On the other side of the debate were a group of Ottawa councillors, led by Trip Kennedy, who wanted Riverside South to be taken off the map in favour of Carlsbad Springs.
Interestingly enough, the J.L. Richards report, which was penned in less than two weeks, completely contradicted soil and drainage studies conducted by the Ontario Housing Corporation two years earlier which found that there would be “absolutely no trouble in developing the property for standard housing at no extra cost”.
Regional planning staff actually gave the area high marks thanks to its questionable suitability for agricultural use and its close proximity to major trunk water and sewer mains, Hwy. 417 and the abandoned CN railway right-of-way that could be used as a possible corridor for rapid transit.
It was regional council which ultimately kiboshed the plan. Even so, the province held on to the lands until the AOO and the Taggart Group came along and made them an offer.
Besides the Québec Algonquins, the other major objections to a future suburban community near Carlsbad Springs has come from environmentalists who are against any development outside the Greenbelt. They prefer further intensification inside the Greenbelt. Unfortunately, that means one of two things – building up, or building on existing vacant property currently being occupied by trees and grass and such, which would create an obvious problem.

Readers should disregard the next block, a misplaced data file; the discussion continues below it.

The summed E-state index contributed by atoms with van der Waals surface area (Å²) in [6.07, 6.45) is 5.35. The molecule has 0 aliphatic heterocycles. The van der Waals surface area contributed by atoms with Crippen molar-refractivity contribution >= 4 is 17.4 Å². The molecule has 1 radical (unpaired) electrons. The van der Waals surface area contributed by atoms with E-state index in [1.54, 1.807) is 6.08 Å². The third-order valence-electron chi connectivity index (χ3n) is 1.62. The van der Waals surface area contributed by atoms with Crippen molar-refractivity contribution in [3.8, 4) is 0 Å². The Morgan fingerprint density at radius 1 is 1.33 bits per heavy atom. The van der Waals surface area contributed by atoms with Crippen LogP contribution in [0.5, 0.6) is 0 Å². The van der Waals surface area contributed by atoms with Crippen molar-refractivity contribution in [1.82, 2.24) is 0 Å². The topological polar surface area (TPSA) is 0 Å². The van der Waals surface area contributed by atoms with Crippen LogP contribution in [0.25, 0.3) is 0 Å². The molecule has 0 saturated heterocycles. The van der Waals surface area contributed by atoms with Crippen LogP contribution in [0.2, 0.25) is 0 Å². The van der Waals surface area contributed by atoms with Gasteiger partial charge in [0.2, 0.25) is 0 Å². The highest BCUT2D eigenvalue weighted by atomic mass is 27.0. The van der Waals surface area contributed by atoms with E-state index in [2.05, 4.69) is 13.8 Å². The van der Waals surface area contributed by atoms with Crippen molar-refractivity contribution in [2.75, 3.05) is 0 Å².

Opponents of so-called “suburban sprawl” love to tout intensification until it comes time to intensify in neighbourhoods that don’t want to have anything to do with it, like Chapel Hill South where a group of residents successfully fought a proposal by Groupe Lépine to build several highrise buildings near Pagé Road. A similar fight has been brewing over a proposed highrise building at Duford and St. Joseph.
The 45-storey highrise being built at Carling and Preston may be an impressive building, but it’s a blight on the landscape.
Populations grow, which means cities must grow as well. If there is one universal rule, it is that expansion is inevitable. The question that needs to be answered is where will the expansion take place and who will be responsible.
Having read the AOO Tewin proposal and having witnessed the Taggart Group’s handling of the Cardinal Creek Village development, which included extensive public consultations, I see no reason why the future community won’t be a huge success.